Religion

Lithuanian Jewish Community Chairwoman on Importance of January 13 to Nation’s Jews

Lithuanian Jewish Community Chairwoman on Importance of January 13 to Nation’s Jews

Photo: Faina Kukliansky, by Vidmantas Balkūnas, courtesy 15min.lt

Lithuanian Jewish Community chairwoman Faina Kukliansky remembers January 13. Lithuanian Jews, who restored their community finally 30 years ago after decades of restrictions, took part in events in those days [in 1991] Nowadays when they talk about the struggle for freedom, members of the community emphasize the greatest gift: the opportunity to speak freely.

What do you remember personally about that fateful night at the TV tower, the Lithuanian Radio and Television building and the parliament? What does the Jewish community remember about these events?

Jews did the same thing as everyone else in Lithuania. We have collected the recollections of our community members of that fateful night. They watched the television broadcast until it was cut off and they went to the barricades, in Vilnius but also in Kaunas and other cities.

We were there where the majority of Lithuania was. I remember when I travelled from Varėna during that time and saw the road full of tanks. At that time I had an elderly guest from America who said he was seeing tanks for the first time in his life.

On that particular night my friends and I–all of us were together with our young children–followed events, held vigil, waiting for our husbands who were there in the crowd by the barricades or who were doing their job as doctors.

My children are now grown up and always remember that night and the tension. It wasn’t clear what would happen and the tanks were already in place in the city. We didn’t have any information, we had seen the final frame when E. Bučelytė had to quit the [television] studio. We learned that night from medics that there were dead and wounded people.

The Rebel from Žagarė Who Dared Criticize Stalin

The Rebel from Žagarė Who Dared Criticize Stalin

Facts worth knowing about the Litvak poet Osip Mandelshtam

by Rūta Ribinskaitė, LJC member, for 15min.lt

As we mark the 130th anniversary of Osip Mandelshtam, the Lithuanian Jewish Community is inviting the public to take a new look at one of the most renowned poets of the Silver Age of Russian poetry. We present to readers long-forgotten and little-known facts about the phenomenal poet Osip Mandelshtam.

Mandelshtam’s family on both his mother’s and father’s side came from Lithuania. The Mandelshtam family’s roots are in northern Lithuania in the town of Žagarė. There are assertions the family settled in the town in the early 19th century.

The poet’s mother Flora Mandelshtam née Verbolvskaya was a musician and his father Hatzkel-Emil Mandelshtam belong to the first guild of merchants and was a leather tanner. The young married couple lived in Warsaw where the future poet was born on January 15, 1891, and then moved to live in St. Petersburg, Russia, in 1896 and 1897.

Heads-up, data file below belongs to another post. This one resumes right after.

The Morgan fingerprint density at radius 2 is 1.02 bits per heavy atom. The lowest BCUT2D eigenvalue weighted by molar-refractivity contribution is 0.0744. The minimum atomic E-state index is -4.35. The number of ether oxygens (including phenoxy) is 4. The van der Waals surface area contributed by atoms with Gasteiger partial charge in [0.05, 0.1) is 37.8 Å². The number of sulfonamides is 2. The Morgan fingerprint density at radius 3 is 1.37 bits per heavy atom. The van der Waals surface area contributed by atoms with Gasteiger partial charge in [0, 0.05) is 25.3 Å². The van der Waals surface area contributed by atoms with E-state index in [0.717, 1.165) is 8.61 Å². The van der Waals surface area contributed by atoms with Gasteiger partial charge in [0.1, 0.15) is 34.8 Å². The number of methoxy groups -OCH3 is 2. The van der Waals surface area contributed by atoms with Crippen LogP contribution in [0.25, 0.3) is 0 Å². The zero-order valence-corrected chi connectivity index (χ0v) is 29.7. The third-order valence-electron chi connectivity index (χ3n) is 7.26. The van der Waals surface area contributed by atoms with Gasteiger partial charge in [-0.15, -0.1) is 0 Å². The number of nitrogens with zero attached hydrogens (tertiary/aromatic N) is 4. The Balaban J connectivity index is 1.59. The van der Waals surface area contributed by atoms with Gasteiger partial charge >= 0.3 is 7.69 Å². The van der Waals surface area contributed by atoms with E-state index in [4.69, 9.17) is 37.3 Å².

Full text in Lithuanian here.

Ilan Club to Teach Sabbath History

Ilan Club to Teach Sabbath History

The Ilan Club and the Lithuanian Jewish Community are inviting children to come together and celebrate the Sabbath this January 15 at 5:00 P.M. on Zoom. We will read the history of the Sabbath together with the children. Please register by sending an email to sofja@lzb.lt or by calling +370 601 46656.

Our Freedom We Won Back Thirty Years Ago on January 13

Our Freedom We Won Back Thirty Years Ago on January 13

Tanks next to Lithuanian Radio and Television. Photo: P. Lileikis

Aleksandra Jacovskytė, scenographer, photographer, graphic artist

Šura Jacovskytė remembers those days in January of 1991. She lived in the center of Vilnius and her friends used to gather at her apartment during those tense days and they watched events unfold together on LRT television.

“I saw and I still remember the final frames when Soviet soldiers broke into the television [studio], the image vanished and there was darkness… It was a horrible feeling,” Šura recalled. “I felt the same as everyone else did. I couldn’t believe the Soviet miasma would come back. The people of Lithuania were already different, they had got a taste of freedom, so it was impossible to go back. It was by then inconceivable to support the actions of the government of the Soviet Union, what they were getting up to, that was totally clear. Even a few months later, after the coup began, I told myself: ‘No, this cannot be…'”

Algirdas Malcas, director, Vilnius the Jerusalem of Lithuania Jewish Community

“I was at the parliament during those days. I walked every day from one site to another, and I had arrived with my dog. I used to go day and night, like a watchman’s rounds. I lived in the center so friends used to come to me to warm up. I was young then and the memories are unerasable.

Lithuania and Israel: A History Connecting the Future

Lithuania and Israel: A History Connecting the Future

by Lithuanian foreign minister Gabrielius Landsbergis and Israeli foreign minister Gabi Ashkenazi, DELFI.lt

“The purpose of redemption is to protect the truth,” the Vilna Gaon said. One of the most renowned scholars and exegetes of the Torah and the Talmud, the Vilna Gaon held great influence through his works on the religious and cultural identity of Litvaks. The Lithuanian parliament declared 2020, the 300th anniversary of his birth, the Year of the Vilna Gaon and Litvak history.

The year 2020 was dedicated to the extraordinarily rich, continuing 700-year history of Jews in Lithuania. The unique Lithuanian shtetlakh gave birth to many religious authorities and sages, and also to Jewish artists of world renown. The painter Marc Chagal bloomed under Lithuanian skies. Memories of Lithuania live in contemporary author Grigoriy Kanovitch’s work. The land inspired Emmanuel Levinas to ponder the secrets of existence and provided the nostalgic ring to Lea Goldberg’s poems. When we talk about the exceptional history of the Jews of Lithuania, we also remember the horrific tragedy of the Holocaust. All of us must pledge never to forget what happened, and to judge honestly and objectively our shared past, no matter how painful it might be.